Sparrow chicks can ID song from opening note

October 25, 2017 by Scott Schrage, University of Nebraska-Lincoln
Credit: University of Nebraska-Lincoln

A new University of Nebraska-Lincoln study has shown that golden-crowned sparrow chicks can name their tune in just one note – even before knowing the song.

The research suggests that week-old golden-crowned chicks, despite not yet learning their mating , can distinguish that song from another sparrow species' based on its introductory whistle alone.

Nebraska biologists Emily Hudson and Daizaburo Shizuka found that golden-crowned chicks generally chirped more when hearing their species' first note vs. that of the white-crowned , a closely related species that likewise inhabits the western edge of North America. Golden-crowned chicks also responded similarly when hearing just their opening whistle or their entire mating song.

The study supports a longstanding hypothesis that songbirds are born with an "auditory template" that predisposes them to recognize and learn their own species' song over others.

"What we often fail to realize about learning is that we … have to filter out information and figure out what is relevant," said Shizuka, assistant professor of biological sciences. "We're looking for these simple cues that could act as an initial filter to (determine) whether something is worth learning or not. There are not that many systems in which we actually have a starting point for that, but this is one."

Credit: Matt Wilkins

Though golden-crowned and white-crowned sparrows could interbreed, they generally do not in the Alaskan habitat that the team surveyed for its study. The fact that the two independent species live in such close proximity makes the habitat an ideal setting for examining links among communication, learning and evolution, said Hudson, a doctoral student whose dissertation informed the study.

"Even though they're living side by side, it seems like they're pretty good at not making mistakes about who to breed with, and that's not actually a given with closely related bird species," Hudson said. "It seems like a biologically important problem for them to solve – to tell the difference (between songs) – because it's not just theoretical that they might bump into this other species.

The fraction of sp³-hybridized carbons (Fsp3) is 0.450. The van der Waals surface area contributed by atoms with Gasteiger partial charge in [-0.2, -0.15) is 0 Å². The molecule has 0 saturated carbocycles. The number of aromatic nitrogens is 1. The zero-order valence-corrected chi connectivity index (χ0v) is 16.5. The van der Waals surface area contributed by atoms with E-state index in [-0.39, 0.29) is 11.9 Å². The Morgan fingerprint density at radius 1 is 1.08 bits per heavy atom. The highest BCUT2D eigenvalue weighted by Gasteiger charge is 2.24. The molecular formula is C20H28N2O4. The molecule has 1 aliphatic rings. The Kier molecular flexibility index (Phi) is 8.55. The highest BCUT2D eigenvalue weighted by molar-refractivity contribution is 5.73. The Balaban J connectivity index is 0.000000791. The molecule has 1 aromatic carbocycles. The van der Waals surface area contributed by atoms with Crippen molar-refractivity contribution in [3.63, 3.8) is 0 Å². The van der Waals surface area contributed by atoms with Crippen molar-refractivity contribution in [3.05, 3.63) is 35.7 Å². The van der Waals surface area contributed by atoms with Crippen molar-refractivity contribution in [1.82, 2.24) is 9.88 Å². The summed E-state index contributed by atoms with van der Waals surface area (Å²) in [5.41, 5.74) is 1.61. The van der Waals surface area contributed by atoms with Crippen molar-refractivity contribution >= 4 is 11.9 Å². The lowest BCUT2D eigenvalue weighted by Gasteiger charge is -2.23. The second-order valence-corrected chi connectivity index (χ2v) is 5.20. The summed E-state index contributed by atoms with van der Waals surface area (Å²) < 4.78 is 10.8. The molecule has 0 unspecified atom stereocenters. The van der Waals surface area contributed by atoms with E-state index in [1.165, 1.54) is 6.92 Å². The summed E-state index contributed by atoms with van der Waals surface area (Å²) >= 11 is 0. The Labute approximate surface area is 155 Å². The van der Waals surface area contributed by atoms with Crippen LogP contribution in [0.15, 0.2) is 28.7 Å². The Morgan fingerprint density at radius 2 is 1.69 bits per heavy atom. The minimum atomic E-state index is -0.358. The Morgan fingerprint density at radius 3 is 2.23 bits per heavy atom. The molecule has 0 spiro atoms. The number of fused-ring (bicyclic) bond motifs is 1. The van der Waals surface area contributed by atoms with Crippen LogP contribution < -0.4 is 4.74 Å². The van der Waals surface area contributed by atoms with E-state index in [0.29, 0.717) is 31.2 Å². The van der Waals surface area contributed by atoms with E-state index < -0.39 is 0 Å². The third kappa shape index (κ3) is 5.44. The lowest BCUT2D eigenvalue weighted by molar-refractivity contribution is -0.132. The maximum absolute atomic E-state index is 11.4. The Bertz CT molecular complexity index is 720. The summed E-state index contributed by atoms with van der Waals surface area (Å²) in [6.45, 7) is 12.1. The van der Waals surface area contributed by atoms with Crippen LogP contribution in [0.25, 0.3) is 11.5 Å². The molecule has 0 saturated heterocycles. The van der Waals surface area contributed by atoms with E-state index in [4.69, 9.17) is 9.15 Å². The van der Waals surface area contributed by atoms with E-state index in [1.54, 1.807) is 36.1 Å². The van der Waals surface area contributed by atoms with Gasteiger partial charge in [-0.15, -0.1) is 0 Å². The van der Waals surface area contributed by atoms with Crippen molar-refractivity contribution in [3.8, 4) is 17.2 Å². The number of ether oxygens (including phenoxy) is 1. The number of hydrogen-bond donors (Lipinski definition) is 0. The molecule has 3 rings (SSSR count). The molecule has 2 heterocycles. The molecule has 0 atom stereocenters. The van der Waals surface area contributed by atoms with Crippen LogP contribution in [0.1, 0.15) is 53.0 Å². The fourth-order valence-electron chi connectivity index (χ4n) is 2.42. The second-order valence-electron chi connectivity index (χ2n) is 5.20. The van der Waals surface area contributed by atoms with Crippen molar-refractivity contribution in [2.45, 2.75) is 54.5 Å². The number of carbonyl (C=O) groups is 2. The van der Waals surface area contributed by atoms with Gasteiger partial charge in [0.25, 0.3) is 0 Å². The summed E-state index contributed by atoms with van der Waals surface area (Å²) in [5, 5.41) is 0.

"In a broader sense, we're really interested in this template and these innate mechanisms because we think they're probably important in terms of keeping from interbreeding and allowing them to become more divergent."

Comparing notes

Hudson, Shizuka and their colleagues collected data during a six-week summer expedition to southern Alaska. After tracking female golden-crowned sparrows to their nests and identifying chicks that were about a week old, the researchers temporarily removed the chicks from the nest and played each chick one of four recordings: the golden-crowned whistle, golden-crowned song, white-crowned whistle or white-crowned song. The team then measured the number of times a golden-crowned chick chirped before, during and after the recording.

Nebraska biologists Emily Hudson (left), Daizaburo Shizuka (second from left) and their colleagues tracked golden-crowned sparrows to their nests in southern Alaska. Credit: Matt Wilkins
"If you want to see what's in place before learning – what these mechanisms are that are going to guide learning later – a good time to do that is before the sparrows have fledged, while they're still in the nest," Hudson said. "Historically, that's not been done that much, because it's harder (than recording older sparrows)."